In addition, it may be of benefit to add some hysteresis to an intermittent far-ranging link—requiring it to be stable for some period before counting it as present. This may prevent massive whipsawing of large numbers of routes. Note that, from the perspective of a node distant from both ends of the changed link, a node contemplating the possibility of changes to its routing table, merely changing the “distance” to a destination doesn't necessarily imply a routing direction change to any node in its routing table because the next-hop “direction” may remain unchanged.
Sometimes, a TC message containing relevant route-table-changing information may fail to reach one or more desired recipients, recipients whose route tables would change when receiving the TC message. Even in this case, as long as the old route direction is still close to correct (e.g., not opposite to the new correct direction), it is expected that other nodes along the old route may often “correct” the tail of a packet's path, resulting in a sub-optimal but working route. This is also true, but possibly to a lesser extent, in standard OLSR.
Overall, it is expected that using far-ranging link-state change to drive emission of far-ranging TC messages (i.e., TC messages having high TTL) may allow significantly improved scaling without significant loss in routing accuracy—necessary to scale IM to very large numbers of nodes. In other words, this should help improve OLSR scaling while minimizing routing performance degradation.
Other OLSR Scaling Improvements
Other opportunities to improve OLSR efficiency and scaling may be possible.
OLSR and DTMA Cooperation: Cross-Layer Optimization
The core DTMA is designed to keep each locale's T1 membership within the desired T1 occupancy window independent of what else may be happening in the locale. This allows other IM algorithms to modify tier membership without having to worry too much about maintaining the desired T1 occupancy window. In effect, maintaining the desired T1 occupancy window is a service DTMA provides.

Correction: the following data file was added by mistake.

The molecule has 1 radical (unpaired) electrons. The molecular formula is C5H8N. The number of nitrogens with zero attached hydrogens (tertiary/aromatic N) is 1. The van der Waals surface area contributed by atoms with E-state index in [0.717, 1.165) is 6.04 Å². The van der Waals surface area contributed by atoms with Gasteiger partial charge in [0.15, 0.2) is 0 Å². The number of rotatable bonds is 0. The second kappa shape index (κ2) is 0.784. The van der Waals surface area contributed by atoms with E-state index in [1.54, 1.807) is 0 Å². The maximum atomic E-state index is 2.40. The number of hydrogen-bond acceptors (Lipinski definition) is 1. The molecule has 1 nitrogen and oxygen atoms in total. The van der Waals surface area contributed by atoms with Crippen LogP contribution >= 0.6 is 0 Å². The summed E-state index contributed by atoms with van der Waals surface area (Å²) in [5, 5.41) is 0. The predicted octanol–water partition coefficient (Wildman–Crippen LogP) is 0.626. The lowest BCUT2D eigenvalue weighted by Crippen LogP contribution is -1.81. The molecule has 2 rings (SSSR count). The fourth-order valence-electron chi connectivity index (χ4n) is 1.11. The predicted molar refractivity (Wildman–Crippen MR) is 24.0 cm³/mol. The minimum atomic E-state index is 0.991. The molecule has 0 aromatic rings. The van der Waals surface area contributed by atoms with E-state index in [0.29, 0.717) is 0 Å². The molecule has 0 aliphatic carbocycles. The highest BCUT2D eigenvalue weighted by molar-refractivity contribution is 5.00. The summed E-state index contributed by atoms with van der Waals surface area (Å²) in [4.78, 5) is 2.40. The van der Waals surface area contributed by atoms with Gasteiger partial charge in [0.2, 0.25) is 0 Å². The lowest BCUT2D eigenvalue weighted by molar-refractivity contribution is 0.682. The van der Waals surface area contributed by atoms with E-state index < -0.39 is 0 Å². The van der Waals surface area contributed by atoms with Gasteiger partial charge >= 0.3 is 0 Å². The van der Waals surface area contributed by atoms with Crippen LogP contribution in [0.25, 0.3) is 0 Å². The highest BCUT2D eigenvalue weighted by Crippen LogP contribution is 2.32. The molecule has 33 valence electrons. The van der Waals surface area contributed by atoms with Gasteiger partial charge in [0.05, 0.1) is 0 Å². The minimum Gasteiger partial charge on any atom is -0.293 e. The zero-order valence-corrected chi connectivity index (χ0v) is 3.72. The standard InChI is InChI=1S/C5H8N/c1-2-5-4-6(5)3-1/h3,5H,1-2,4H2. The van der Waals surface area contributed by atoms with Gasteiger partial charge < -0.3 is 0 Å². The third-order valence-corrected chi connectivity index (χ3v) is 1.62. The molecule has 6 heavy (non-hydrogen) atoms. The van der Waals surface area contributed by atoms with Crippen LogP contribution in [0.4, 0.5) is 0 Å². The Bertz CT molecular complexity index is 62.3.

In particular, other algorithms can focus on achieving their performance goals, for example, by promoting selected T2 nodes to T1 status, without the burden of also dealing with maintaining the desired T1 occupancy window. In this section, an approach is described on how some of these other algorithms can work cooperatively with DTMA to boost overall IM performance.
Maximize Backbone Stability
It may be possible to bias T1 node selection towards nodes having more stable links to 1-hop T1 neighbors, or conversely, avoid T1 nodes whose 1-hop-T1-neighbor links are less stable or support lower data rates.
IM OLSR runs only on the backbone. Having a more-stable backbone (T1) topology should translate into improved IM performance. First, when MPR spanning trees change due to T1-to-T1 link changes and/or MPR selection changes, traffic can “fall through the cracks” during the changeover. Fewer backbone topology changes may mean less traffic will be lost during changeovers. Second, fewer backbone topology changes mean fewer TC messages need be created to distribute updated topology information—OLSR and TC messaging can be made more efficient.
Making T1 MPR
IM OLSR runs only on the backbone. OLSR may create MPR spanning trees that span the backbone. However, backbone leaves in these MPR spanning trees may have T2 nodes dependent upon them to receive OLSR-efficient-flooded, multicast, and directed traffic. That means OLSR must be modified to run on the backbone. Any T1 node may have one or more T2 nodes that have backbone connectivity only through that T1 node. The simplest way to deal with this issue is to assume that every T1 node has been selected as an MPR by a T2 node, that is to say, every T1 node can consider itself an MPR and therefore distributes TC messages. Other approaches may be used, as will be appreciated by those skilled in the art.